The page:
Fitbit, the maker of popular fitness trackers, has acquired assets owned by rival Pebble, including key employees and intellectual property related to software and firmware development.
The deal, which was reported last week, closed on Tuesday, Fitbit announcedon Wednesday. Amid slumping sales in the overall smartwatch market, Fitbit was interested in the PebbleOS, which has a large number of apps running on it and can be paired with both Apple’s iOS and Android.
Pebble, which launched with the help of a $10 million Kickstarter campaign in 2012, will stop manufacturing devices, company founder Eric Migicovsky said in a blog post.
“Pebble is no longer able to operate as an independent entity,” Migicovsky wrote. “We have made the tough decision to shut down the company and no longer manufacture Pebble devices.”
Pebble devices will continue to work, but “functionality or service quality may be reduced in the future,” he added.
The deal, with terms not disclosed, will help Fitbit deliver new products, features, and functionality more quickly, the company said. The deal will also aid Fitbit’s efforts to develop customized products and applications for customers, employers, and health providers, it said.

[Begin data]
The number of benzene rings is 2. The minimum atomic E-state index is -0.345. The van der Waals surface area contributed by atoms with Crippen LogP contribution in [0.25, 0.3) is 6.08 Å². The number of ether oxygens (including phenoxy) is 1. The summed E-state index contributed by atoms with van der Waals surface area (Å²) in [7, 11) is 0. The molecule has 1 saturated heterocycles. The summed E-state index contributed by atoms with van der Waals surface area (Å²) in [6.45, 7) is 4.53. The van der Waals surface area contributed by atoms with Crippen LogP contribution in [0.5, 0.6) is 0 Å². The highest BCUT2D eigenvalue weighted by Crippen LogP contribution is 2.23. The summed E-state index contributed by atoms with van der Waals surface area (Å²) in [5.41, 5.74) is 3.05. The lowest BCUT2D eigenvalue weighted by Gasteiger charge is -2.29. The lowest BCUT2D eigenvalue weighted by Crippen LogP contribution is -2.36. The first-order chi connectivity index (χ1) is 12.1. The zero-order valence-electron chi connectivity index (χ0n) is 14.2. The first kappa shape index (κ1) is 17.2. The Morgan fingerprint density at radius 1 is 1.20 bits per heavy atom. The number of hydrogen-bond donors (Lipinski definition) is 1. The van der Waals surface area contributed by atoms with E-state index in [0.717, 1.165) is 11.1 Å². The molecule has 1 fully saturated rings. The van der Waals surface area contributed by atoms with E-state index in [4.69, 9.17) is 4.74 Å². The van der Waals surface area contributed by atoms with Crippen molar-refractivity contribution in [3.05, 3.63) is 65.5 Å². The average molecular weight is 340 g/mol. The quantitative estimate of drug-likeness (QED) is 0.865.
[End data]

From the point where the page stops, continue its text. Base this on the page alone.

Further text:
With the deal, Fitbit is “well positioned to accelerate the expansion of our platform and ecosystem to make Fitbit a vital part of daily life for a wider set of consumers, as well as build the tools healthcare providers, insurers, and employers need to more meaningfully integrate wearable technology into preventative and chronic care,” CEO and co-founder James Park said in a press release.
The acquisition will also help Fitbit deliver products across mobile OSes. Pebble was a “trailblazer” by creating the largest open, agnostic connected device operating system, and it complements Fitbit’s compatibility with more than 200 iOS, Android, and Windows Phone devices, the company said.
The smartwatch market saw an annual decline of units shipped by more than 51 percent in the third quarter, according to IDC. In the third quarter, sales of Pebble devices slumped by 54 percent to 100,000 units from 200,000 devices a year earlier, IDC said.
Fitbit, in early November, forecasted a modest 2 percent to 5 percent growth in sales in the fourth quarter.